Bid to use private member’s motion to put off LG polls alleged
By Shamindra Ferdinando
Former Foreign Minister Prof. G. L. Peiris has questioned the rationale behind President Ranil Wickremesinghe’s warning that the military will be deployed to curb protest vis-a-vis a Foreign Ministry undertaking to boost foreign trade and investment.
Addressing the Parliament, during the Budget committee stage debate, on 28 Nov., Prof. Peiris said the Foreign Ministry couldn’t expect to succeed in economic diplomacy while the government was resorting to repressive measures.
Prof. Peiris asked who would want to invest in a country where the people were warned of dire consequences if they held protests, and elections were arbitrarily postponed.
Referring to the long overdue Provincial Council polls, Prof. Peiris discussed how postponement of scheduled Local Government polls could further jeopardise Sri Lanka’s standing among the international community.
Prof. Peiris alleged that the government was planning to use private members’ motion submitted by Attorney-at-Law Premanath C. Dolawatta (SLPP, Colombo District) to put off scheduled Local Government polls further. The ex-Minister claimed that the motion meant to enhance youth representation in governance would be utilised to delay the polls indefinitely. He recalled how the Yahapalana government had postponed the Provincial Council elections indefinitely.
The rebel SLPP Chairman pointed out that the government had chosen MP Dolawatta’s motion, handed over recently, though SJB’s Imthiaz Bakeer Markar submitted a private member’s motion on the same lines much earlier.
MP Dolawatta handed over a copy of his motion to President Ranil Wickremesinghe on Oct 31. Prof. Peiris said that they wouldn’t find fault with the lawmaker for making proposals which the academic said were timely.
Prof. Peiris warned Foreign Minister Ali Sabry, PC, that Sri Lanka wouldn’t be an appealing destination for investments unless the government adopted tangible measures to curb corruption. Shocking disclosures at parliamentary watchdog committees underscored that corruption was at unprecedented level and needed immediate attention.
Speaking on behalf of the breakaway SLPP faction, Nidahasa Jathika Sabhawa aka Freedom People’s Congress Prof. Peiris said that the recent declaration by the World Bank that it would audit the procurement and distribution of fertiliser here meant that the world had no faith in our system.
Commenting on assurances given by the government that a new Anti-Corruption Bill would be introduced soon, Prof. Peiris said that existing laws were quite sufficient. The issue at hand is absence of political will to battle corruption, the former Minister said, meant flight of professionals and intolerable increase in taxes on business wouldn’t encourage Foreign Ministry’s drive.
At the onset of his speech, lawmaker Peiris asked whether the government was genuine about the recent declaration that the national issue could be resolved by the enactment of a new Constitution by the next Independence Day. Who would take such a promise seriously against the backdrop of all previous attempts undertaken by far more stable governments failing to achieve the desired results? the former law professor asked. The former minister also questioned the feasibility of forming an apparatus on the lines of the Truth and Reconciliation Commission of South Africa. Prof. Peiris asked whether those now at the helm really had the wherewithal to meet the South African standards.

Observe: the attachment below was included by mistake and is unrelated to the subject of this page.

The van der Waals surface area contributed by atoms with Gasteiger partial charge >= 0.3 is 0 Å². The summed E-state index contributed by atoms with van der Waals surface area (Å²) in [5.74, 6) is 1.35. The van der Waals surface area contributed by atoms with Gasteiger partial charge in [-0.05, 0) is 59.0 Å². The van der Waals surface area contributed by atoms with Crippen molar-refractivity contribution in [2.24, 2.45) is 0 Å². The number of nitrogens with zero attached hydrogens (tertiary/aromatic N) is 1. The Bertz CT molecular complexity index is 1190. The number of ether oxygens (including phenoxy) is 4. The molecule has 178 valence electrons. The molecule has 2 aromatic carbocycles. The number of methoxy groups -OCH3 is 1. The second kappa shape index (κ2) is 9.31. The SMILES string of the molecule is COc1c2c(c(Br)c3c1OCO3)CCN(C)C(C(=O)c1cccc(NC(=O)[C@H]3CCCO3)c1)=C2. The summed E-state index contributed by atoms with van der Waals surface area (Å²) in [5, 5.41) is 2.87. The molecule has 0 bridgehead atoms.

State FM assures there won’t be shortage of milk powder
State Finance Minister Ranjith Siyambalapitiya told Parliament yesterday (29) that there would be no shortage of milk powder in the coming days due to the Customs holding a consignment of six containers of milk powder, imported into the country, for violating regulations.
Minister Siyambalapitiya said the six containers had 105,375 kilos of full cream milk powder, imported from New Zealand, via Malaysia. It reached the Colombo port on 20 Oct. It was only after the consignment had arrived in the Port that the importers submitted the letters to get the consignment released from the Controller Imports and Exports. Arrangements would be made to release the stock from the harbour on the recommendation of the Secretary to the Ministry of Trade and Food Security.
As such, there is no need for permission from the Controller Import and Export to release the stock, the minister said, adding that there were no limitations imposed on importing milk powder and there would be no cause for panic buying in fear of a shortage of milk powder in the coming days.
Dolawatta responds to GL
SLPP MP Premanath C. Dolawatta said his private member’s motion wouldn’t lead to the postponement of local government polls. He said he felt the need to restore the 25% quota for youth, even before he entered Parliament, consequent to the August 2020 general election. The government and the Opposition could quickly reach a consensus on the proposals, and avoid unnecessary complications. MP Dolawatta said so when The Island sought his response to accusations made by Prof. Peiris, who said that time was rapidly running out for Local Government polls. As the nomination process needed to be commenced soon to ensure that 341 Local Government bodies could be constituted by 20 March 2023.